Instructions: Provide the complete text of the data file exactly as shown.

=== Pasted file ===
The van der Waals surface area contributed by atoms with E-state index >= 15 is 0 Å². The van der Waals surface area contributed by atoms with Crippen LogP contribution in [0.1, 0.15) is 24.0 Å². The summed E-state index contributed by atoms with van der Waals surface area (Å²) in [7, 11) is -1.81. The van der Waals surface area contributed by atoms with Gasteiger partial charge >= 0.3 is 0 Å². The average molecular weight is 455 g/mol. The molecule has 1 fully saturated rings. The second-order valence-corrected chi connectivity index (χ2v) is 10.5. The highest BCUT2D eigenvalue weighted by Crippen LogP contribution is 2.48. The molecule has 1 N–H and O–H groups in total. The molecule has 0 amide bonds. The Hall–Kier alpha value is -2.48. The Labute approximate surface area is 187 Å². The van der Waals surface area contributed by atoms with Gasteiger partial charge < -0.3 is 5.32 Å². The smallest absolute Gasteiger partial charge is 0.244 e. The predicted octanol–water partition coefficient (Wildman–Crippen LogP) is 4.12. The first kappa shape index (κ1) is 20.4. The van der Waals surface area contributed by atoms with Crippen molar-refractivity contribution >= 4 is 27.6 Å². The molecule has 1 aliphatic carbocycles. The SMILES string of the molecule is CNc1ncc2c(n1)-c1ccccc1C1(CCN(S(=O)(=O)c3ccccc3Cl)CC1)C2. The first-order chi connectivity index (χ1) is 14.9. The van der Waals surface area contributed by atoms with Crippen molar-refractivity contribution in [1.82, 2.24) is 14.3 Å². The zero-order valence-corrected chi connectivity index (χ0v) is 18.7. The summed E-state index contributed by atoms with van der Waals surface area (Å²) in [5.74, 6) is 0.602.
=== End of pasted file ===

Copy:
The van der Waals surface area contributed by atoms with E-state index >= 15 is 0 Å². The van der Waals surface area contributed by atoms with Crippen LogP contribution in [0.1, 0.15) is 24.0 Å². The summed E-state index contributed by atoms with van der Waals surface area (Å²) in [7, 11) is -1.81. The van der Waals surface area contributed by atoms with Gasteiger partial charge >= 0.3 is 0 Å². The average molecular weight is 455 g/mol. The molecule has 1 fully saturated rings. The second-order valence-corrected chi connectivity index (χ2v) is 10.5. The highest BCUT2D eigenvalue weighted by Crippen LogP contribution is 2.48. The molecule has 1 N–H and O–H groups in total. The molecule has 0 amide bonds. The Hall–Kier alpha value is -2.48. The Labute approximate surface area is 187 Å². The van der Waals surface area contributed by atoms with Gasteiger partial charge < -0.3 is 5.32 Å². The smallest absolute Gasteiger partial charge is 0.244 e. The predicted octanol–water partition coefficient (Wildman–Crippen LogP) is 4.12. The first kappa shape index (κ1) is 20.4. The van der Waals surface area contributed by atoms with Crippen molar-refractivity contribution >= 4 is 27.6 Å². The molecule has 1 aliphatic carbocycles. The SMILES string of the molecule is CNc1ncc2c(n1)-c1ccccc1C1(CCN(S(=O)(=O)c3ccccc3Cl)CC1)C2. The first-order chi connectivity index (χ1) is 14.9. The van der Waals surface area contributed by atoms with Crippen molar-refractivity contribution in [1.82, 2.24) is 14.3 Å². The zero-order valence-corrected chi connectivity index (χ0v) is 18.7. The summed E-state index contributed by atoms with van der Waals surface area (Å²) in [5.74, 6) is 0.602.